Consumer Interaction

Organic consumers everywhere are calling, and signing, for the National Products Association, who supposedly is to maintain the integrity of natural products, to withdraw its support of approval products that contain GMOs (genetically modified organisms).

In an online campaign using its website, Tweets, and several articles, the Organic Consumers Association (OCA) has begun an all out attack and “national alert” against the National Products Association claiming that the association who “advertises itself as working on behalf of consumers who want to purchase products that they believe are safe and authentically natural” (Paul, 2012) is indeed allowing products that contain genetically modified ingredients to pass its certification requirements and bare the label promoting itself as “natural”. In a statement on behalf of the 90% of citizens in the United States who want GMOs to bare labels stating such (Cummins, 2012), Ronnie Cummins, Executive Director of the OCA, is calling the act of NPA labeling products containing GMOs as “natural” an “outright act of consumer fraud” (Paul, 2012).

How are consumers responding? Within an hour of the organization tweeting this article, 5 people have retweeted the article; within an hour the Youtube video has had 12 views; on Facebook, 154 people have liked and 24 people are following on Twitter the online petition to First Lady Michelle Obama to ask President Obama to support the citizens’ desire for labeled foods. The petition has gained 145,582 signatures as of the writing of this response.

Social Media has made the life of this petition and call for truth about what is in the foods Americans eat one that will simply not be forgotten or go away. As health issues continue to rise and people become more knowledgeable and responsive to the future of our generations, social media is the catalyst for which the voice and concerns of citizens everywhere will be heard. How successful has this campaign/issue been to date?

It appears that all 145,582 signatures for the petition article_26293.cfm were collected within a day. At this rate, there should be no problem with the issue catching national attention, online and offline, especially with over 145k likes on Facebook alone.

References:

Cummins, Ronnie. (2012). Organic Consumer Association Petition. Retrieved from: http://organicconsumers.org/michelle-obama-letter.htm

Paul, Katherine. (2012). Organic Consumers Calls on Natural Products Association to Stop Pulling Their “Natural” Seal on Products that Contain GMOs. Retrieved from: http://www.organicconsumers.org/articles/article_26293.cfm

Twitterers to Follow

Welcome to the world of Twitter, the mobile and updated instant message system. Because Twitter operates in the “now” rather than the “later” of the day and life, I have chosen to follow three micro-bloggers relating to sustainability. Those three bloggers are @UrbanFarmToday, @OrganicConsumers, and @LVHelpGro. I choose these sites because of their relevance with sustainable farming and local food harvest and supply. Urban Farm Today is a site promoting urban farming, which is farming in the city. Organic Consumers is a site dedicated to educating Americans about the substance of the food they eat and the chemicals attached to and injected into the food’s DNA, and LVHelpGro is concerned with a variety of information regarding the health of the food we eat along with local farming techniques, food, and other issues related to clean, safe foods. Be sure to check them out if you are care that “you are what you eat”.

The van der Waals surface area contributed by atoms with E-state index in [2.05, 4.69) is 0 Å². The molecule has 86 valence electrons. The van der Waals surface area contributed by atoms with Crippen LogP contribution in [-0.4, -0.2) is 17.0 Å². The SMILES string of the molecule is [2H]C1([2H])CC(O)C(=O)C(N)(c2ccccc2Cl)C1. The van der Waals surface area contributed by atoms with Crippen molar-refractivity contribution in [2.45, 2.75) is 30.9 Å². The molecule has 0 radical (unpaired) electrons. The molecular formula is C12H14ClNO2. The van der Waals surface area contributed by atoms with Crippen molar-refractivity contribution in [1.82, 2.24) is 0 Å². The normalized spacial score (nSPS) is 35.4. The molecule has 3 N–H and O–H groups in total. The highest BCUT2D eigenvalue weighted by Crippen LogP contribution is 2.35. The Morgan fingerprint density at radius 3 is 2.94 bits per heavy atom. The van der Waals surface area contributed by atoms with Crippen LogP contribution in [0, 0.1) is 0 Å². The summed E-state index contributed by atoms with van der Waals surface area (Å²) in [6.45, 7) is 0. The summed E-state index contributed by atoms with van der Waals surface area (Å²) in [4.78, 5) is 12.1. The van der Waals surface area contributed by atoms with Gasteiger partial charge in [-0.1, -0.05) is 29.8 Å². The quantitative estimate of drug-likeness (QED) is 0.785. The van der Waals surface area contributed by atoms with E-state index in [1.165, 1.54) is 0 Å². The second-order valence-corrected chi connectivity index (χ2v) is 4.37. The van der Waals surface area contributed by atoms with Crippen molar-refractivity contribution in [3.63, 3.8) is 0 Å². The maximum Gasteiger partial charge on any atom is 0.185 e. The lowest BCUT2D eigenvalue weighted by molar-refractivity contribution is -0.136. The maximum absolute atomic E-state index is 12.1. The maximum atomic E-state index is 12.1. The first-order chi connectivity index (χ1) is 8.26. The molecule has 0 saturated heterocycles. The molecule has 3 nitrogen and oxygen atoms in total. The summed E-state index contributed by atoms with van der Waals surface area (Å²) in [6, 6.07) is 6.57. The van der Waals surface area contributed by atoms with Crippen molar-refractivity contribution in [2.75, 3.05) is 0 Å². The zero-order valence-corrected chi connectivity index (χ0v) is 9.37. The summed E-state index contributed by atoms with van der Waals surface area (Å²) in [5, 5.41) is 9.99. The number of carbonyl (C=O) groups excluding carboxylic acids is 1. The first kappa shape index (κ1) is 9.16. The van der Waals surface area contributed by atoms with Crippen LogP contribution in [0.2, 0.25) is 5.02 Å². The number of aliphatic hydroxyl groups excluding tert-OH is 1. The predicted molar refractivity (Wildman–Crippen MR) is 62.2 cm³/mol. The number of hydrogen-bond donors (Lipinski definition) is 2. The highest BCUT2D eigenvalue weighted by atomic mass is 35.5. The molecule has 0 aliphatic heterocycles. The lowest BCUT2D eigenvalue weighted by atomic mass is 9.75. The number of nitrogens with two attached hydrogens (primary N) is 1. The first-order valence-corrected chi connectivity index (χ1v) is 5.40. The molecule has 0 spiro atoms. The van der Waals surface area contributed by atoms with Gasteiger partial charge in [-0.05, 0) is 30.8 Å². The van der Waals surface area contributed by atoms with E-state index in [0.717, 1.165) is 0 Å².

Be sure to follow me @kapretaj

The Value of a LinkedIn Profile

LinkedIn is becoming the professional version of Facebook. In my opinion, LinkedIn is a connecting source; connecting potential employees with employers, friends with friends, experts with those seeking advice, etc. To date, I do not have any cons for using LinkedIn however, I have not used LinkedIn to search for a job; I have only used it to add people to my network to stay in contact with people who are influential in their field of study or place of employment. The pros of LinkedIn are that you can connect with other people at another company or field of expertise who are in the network of your friends or contacts thus LinkedIn is a great networking source.

I created my LinkedIn account from the opinion of a previous supervisor who said it was a good SM platform to join, over 3 years ago. I try to check this account maybe once a week but sometimes less. The good thing about it is that I receive an email update to my personal email notifying me if someone has asked to join my network. I then usually visit the site and make updates. I have also used the site to keep track of friends and former coworkers’ places of employment. This is a benefit because I am able to stay connected with former coworkers without necessarily having a Facebook page.

For any user, especially someone using LinkedIn as a segway into a new career, it is good to have referrals from previous employers, coworkers, etc. As employers move away from traditional recruitment strategies to online searches and applications, having that “reference” visible can be a benefit.

For the future, my plans are to increase my connections through LinkedIn, receive referrals from current and former coworkers, classmates, etc. as well as join more LinkedIn groups as I currently belong to these following LinkedIn groups: Friends of Coit d’Ivoire, The White House, Habitat for Humanity AmeriCorps, Trinity Habitat Young Professionals, UTA School of Architecture, Compassion International, SHRM UTA, AFP-FW Metro Chapter, Society of Human Resource Management (SHRM), and Texas Young Professionals.

As of now, I do not belong to any other networking sites so I can’t recommend any but feel me to request to join my LinkedIn network.

Sustainability Wiki

Welcome to Davis Wiki. This site is a community-based site highlighting everything from the neighbors lost dog to the new major in sustainable agriculture and food systems available at the University of California Davis campus.